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Islamists set to quit Algerian government, push constitutional reform limiting president’s role

Algeria has managed to avoid a spill over from other Arab revolts despite riots over wages and high prices. (Reuters)

By Lamine Chikhi : Reuters | Algiers | 27 Dec 2011

Boosted by the success of peers in the region, a leading Algerian Islamist party plans to leave the ruling coalition before April’s parliamentary election to press for constitutional reforms to limit the powers of the president.

“We are for a parliamentary system, not a presidential system as is the case now, and we will campaign to change the constitution,” Bouguera Soltani, leader of the Islamist Movement for Society of Peace (MSP), told Reuters in an interview.

“The final decision belongs to the shura (advisory council) which should take it by the end of this month. Personally I am with those who support the idea to leave the government and the majority is with me,” he said.

The MSP’s withdrawal from the coalition would not strip the government of its majority but the party has a big following among conservative Algerians -- a large part of the population.

Algeria, a major gas supplier to Europe and a Western ally in the fight against al-Qaeda, has managed to avoid a spillover from other Arab revolts despite riots over wages and high prices in early 2011.

Islamist parties have done well in elections this year after uprisings which overthrew leaders of Tunisia, Egypt and Libya.

“The circumstances that have seen the birth of the government coalition in 2002 are over. We need to find new ways to do politics,” Soltani said.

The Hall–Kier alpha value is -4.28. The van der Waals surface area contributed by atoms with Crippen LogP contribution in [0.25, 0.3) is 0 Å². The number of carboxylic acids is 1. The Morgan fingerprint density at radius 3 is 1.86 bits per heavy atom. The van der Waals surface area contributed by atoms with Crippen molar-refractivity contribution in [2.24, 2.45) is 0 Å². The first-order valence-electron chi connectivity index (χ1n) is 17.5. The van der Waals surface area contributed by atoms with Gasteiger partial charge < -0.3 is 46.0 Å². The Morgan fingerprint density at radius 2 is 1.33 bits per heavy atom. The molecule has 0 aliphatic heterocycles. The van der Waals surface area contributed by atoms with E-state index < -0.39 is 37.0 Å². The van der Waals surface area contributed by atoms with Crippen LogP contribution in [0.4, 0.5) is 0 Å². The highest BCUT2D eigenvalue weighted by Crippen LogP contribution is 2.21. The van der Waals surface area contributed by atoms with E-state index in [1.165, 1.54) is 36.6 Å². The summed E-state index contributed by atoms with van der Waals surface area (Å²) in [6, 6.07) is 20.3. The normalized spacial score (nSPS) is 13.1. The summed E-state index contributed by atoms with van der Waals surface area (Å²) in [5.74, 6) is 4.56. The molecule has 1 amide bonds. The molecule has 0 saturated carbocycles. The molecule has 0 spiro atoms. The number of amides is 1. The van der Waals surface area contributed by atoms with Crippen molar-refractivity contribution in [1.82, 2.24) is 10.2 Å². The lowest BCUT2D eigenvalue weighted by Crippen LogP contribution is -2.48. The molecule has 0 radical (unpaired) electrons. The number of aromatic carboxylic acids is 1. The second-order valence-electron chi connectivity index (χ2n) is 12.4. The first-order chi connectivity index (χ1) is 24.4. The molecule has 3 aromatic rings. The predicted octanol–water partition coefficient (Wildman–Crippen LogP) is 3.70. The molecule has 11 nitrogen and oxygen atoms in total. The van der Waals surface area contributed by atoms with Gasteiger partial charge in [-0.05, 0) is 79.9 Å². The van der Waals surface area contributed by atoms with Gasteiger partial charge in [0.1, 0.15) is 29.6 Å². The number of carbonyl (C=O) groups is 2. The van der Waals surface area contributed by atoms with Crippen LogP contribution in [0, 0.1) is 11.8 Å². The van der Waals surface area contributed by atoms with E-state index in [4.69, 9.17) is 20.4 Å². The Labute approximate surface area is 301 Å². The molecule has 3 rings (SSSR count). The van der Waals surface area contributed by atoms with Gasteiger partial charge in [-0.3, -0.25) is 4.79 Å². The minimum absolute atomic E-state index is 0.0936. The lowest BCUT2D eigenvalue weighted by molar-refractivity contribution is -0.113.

Formerly known as the Movement for an Islamist Society, or Hamas in Arabic, the MSP was founded in 1990 by Algerian members of the Muslim Brotherhood and has been in the government coalition since 2004.

The party condemned a coup in 1992 that forced the cancellation of an election that fellow Islamists FIS, or the Islamic Salvation Front, were poised to win. The MSP did not join the resulting uprising that evolved into a decade-long civil war in which 200,000 people were killed.

Arab revolts prompted President Abdul Aziz Bouteflika to end 19 years of emergency laws imposed to quell the civil strife. He has also promised reforms that include allowing new political parties, liberalizing the media and amending the constitution.

Soltani suspects Bouteflika is not serious about reform and warned that voters would snub the ballot box in large numbers if political reform was not implemented.

“The regime is not serious when it talks about political reforms. It continues to rule the country as it has always done... People continue to believe that the ballot is not the way for change,” said Soltani.

“Without serious reforms, the social front will remain unstable,” he said.

Abdul Aziz Belkhadem, head of National Liberation Front (FLN) secularist party that leads the coalition, last week said Islamist parties might double their support in the April election but would still be short of a majority.

The MSP’s Soltani believes that an election victory by an Islamist party would be a real test of Islamic policies.

“In 50 years of independence, we have tried socialism and liberalism, but never Islamism. Let’s try it and see if it will work,” Bouguera said.

He urged Bouteflika to introduce tougher laws against fraud which he said has tainted most previous polls. “Perpetrators of fraud must be jailed immediately.”


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